Tropical Malady (Apichatpong Weerasethakul/ 2004/ Thai) : the transformation of memory

here was the THAI VERSION

http://filmsick.exteen.com/20100616/entry

The story began.

Keng, a young soldier, just delivered a body in a distorted posture to a villager’s house after he and his friends had fun taking lots of photos of the body. At the villager’s house, he met Tong, former soldier and son of the householder, who now worked in the ice factory. Tong still wore military uniform seeking jobs in the town. Tong and Keng were very compatible. Later, they met again on the bus. Keng taught Tong to drive, took Tong to the cinema, the online game shop, and the restaurant, and also brought Tong’s dog to the hospital. They met Aunt Samrerng at the temple. She told them about myths, bought them Pepsi, and took them to Tesco Lotus. One day, Tong woke up, and Keng walked into Tong’s room, and accidentally saw a few photographs. The story ended this way.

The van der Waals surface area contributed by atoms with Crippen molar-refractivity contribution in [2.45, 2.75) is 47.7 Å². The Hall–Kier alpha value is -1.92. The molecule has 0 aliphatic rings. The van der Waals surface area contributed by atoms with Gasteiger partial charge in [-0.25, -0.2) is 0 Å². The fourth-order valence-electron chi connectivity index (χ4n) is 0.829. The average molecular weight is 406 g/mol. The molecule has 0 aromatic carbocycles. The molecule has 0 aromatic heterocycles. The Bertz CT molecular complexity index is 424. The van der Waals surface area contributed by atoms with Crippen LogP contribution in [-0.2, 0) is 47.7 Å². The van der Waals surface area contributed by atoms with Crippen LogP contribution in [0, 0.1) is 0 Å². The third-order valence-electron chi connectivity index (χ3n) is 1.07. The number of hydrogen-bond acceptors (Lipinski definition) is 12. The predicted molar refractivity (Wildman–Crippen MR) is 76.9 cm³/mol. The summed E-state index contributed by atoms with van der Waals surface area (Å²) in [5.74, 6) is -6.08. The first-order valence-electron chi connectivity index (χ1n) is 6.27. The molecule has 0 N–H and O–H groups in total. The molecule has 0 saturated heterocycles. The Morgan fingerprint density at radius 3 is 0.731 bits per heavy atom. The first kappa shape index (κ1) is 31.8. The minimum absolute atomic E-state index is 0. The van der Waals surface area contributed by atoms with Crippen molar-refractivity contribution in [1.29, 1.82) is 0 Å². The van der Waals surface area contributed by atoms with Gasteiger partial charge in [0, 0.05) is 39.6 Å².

Another story began.

A soldier walked into the woods. He was hunting a fierce animal that preyed on the cows of the villagers. He walked deeper and deeper into the woods and found human footprints which gradually turned into paw prints. He encountered a naked man, the tempting enemy, who chased after him in order to make him fall off the cliff. He met a speaking monkey who warned him about the fierce animal, the ghost living by memory. The ghost he must kill before being killed by it. He was alone at night in the woods, in the midst of the sounds of the mourning wanderer and the cowbell, in the midst of the returning past, as there were a mysterious spirit and a tiger yearning for his breath.